Step 1: Create a Visualforce page

The shortcuts are implemented in Javascript, and you need a place to put that. So the first step is to create a Visualforce page.

  1. In Salesforce, click your name, and then Developer Console.
  2. Click File | New | Visualforce Page.
  3. Give your page a descriptive name like KeyboardShortcuts and then click OK.

Step 2: Add the Page to the Console

In this step you create a custom console component. This is how we’ll get the Visualforce page to be able to operate across the entire console.

  1. From Setup, click Customize | Console | Custom Console Components and then click New.
  2. Give the custom component a name and a button name, and select the ‘Hide’ checkbox.
    We want this to handle keyboard shortcuts without cluttering up the workspace, and the Hide option will prevent the component from showing up in the console’s footer.
  3. Under the Component option select Visualforce Page and enter the name of the page you created earlier (KeyboardShortcuts, if you’re following verbatim).

Salesforce Console Tab Switching Screenshot 1

Step 3: Add the custom component to your console app

  1. In Setup, go to Create | Apps and locate the console you want to modify.
  2. Click Edit and find the section labeled “Choose Console Components”. You should see your component in the left-hand list. Select the item and add it to the right-hand list and Save your console.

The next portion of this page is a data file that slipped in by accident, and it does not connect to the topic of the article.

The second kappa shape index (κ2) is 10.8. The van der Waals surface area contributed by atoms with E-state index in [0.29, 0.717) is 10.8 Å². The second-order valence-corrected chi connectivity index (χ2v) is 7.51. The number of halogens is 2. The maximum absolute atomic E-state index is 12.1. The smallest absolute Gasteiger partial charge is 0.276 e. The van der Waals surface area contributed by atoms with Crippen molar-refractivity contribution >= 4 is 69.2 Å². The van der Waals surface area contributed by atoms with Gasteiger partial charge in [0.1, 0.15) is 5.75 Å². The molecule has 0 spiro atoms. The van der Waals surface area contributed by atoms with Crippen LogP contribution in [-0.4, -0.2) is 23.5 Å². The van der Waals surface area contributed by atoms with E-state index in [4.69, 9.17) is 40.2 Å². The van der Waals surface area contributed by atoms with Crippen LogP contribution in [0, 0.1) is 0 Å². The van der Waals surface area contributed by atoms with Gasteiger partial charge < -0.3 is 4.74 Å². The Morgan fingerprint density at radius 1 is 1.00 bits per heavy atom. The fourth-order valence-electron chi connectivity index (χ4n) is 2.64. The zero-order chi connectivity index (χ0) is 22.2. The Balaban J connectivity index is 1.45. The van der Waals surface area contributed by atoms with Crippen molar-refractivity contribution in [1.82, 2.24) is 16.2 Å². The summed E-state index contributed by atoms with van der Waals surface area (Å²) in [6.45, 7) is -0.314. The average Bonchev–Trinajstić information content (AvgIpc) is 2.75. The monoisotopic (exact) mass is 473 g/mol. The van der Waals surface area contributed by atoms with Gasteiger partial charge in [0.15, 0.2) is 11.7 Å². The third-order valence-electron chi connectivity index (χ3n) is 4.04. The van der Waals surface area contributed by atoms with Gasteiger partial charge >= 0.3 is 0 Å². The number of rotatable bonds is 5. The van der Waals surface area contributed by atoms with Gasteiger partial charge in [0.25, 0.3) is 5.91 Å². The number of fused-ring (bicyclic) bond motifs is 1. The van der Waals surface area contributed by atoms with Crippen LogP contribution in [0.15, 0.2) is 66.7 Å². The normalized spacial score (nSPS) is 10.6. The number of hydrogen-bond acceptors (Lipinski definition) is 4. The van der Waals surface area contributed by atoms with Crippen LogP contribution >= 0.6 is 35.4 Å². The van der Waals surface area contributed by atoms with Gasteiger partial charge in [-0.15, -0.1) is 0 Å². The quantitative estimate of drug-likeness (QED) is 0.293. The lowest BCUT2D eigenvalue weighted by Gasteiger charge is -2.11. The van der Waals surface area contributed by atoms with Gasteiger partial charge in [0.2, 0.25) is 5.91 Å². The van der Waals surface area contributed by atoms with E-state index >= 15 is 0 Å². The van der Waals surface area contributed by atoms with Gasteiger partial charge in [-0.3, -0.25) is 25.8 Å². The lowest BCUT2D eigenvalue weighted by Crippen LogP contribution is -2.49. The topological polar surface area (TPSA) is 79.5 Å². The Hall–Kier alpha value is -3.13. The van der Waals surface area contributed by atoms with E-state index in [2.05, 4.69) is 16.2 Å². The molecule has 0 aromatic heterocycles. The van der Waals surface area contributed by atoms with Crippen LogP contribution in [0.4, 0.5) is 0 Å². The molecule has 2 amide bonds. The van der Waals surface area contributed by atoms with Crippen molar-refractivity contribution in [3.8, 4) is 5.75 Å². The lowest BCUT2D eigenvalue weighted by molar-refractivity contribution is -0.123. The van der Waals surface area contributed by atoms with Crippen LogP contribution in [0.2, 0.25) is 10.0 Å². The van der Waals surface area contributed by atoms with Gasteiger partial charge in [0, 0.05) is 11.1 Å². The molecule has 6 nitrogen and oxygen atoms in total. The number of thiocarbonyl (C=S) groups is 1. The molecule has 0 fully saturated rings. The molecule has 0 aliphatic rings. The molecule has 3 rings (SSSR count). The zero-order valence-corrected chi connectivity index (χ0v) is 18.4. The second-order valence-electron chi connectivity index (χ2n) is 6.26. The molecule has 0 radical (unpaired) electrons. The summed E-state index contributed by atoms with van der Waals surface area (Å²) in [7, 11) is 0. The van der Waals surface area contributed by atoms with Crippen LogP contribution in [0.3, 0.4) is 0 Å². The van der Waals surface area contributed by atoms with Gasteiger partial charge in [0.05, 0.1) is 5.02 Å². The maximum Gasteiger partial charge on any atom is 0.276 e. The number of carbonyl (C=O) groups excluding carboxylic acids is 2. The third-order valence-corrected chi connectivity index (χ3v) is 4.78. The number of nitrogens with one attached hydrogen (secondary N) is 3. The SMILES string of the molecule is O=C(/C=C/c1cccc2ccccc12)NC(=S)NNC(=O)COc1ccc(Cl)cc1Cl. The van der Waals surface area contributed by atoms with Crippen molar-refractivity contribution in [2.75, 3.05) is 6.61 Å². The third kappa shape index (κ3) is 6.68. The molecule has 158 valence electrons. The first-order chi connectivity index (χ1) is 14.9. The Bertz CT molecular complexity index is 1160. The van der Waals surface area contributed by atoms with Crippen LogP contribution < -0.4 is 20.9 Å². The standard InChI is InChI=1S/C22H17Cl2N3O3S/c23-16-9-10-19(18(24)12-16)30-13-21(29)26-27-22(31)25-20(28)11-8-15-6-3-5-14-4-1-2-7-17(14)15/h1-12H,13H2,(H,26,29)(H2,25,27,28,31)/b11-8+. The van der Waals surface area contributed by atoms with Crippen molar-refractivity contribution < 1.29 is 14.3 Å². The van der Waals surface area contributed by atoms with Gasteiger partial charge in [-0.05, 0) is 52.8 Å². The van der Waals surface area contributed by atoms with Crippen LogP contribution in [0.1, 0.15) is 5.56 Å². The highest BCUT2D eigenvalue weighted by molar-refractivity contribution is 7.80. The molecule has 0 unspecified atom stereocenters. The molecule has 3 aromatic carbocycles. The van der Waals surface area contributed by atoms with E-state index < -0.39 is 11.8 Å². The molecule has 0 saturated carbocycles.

Salesforce Console Tab Switching Screenshot 2

Step 4: Add  the Shortcuts to the Console App

Now that your custom keyboard shortcuts are available, you can add them to your console app.

  1. Edit your console again and click the Customize keyboard shortcuts link.
  2. Select Edit and then Add Keyboard Shortcut.
    Note that the Console Event Name needs to match with the event listener names we add in the Visualforce page’s code (which you’ll do in the next step when you paste in the code). The Key Command box will automatically read the key combination you press while focus is on that field.
  3. Click OK and then Save the settings.

For this example, add the following items as shown in this screenshot. You can choose your own key commands, but it’s best to avoid using commands which are already browser shortcuts.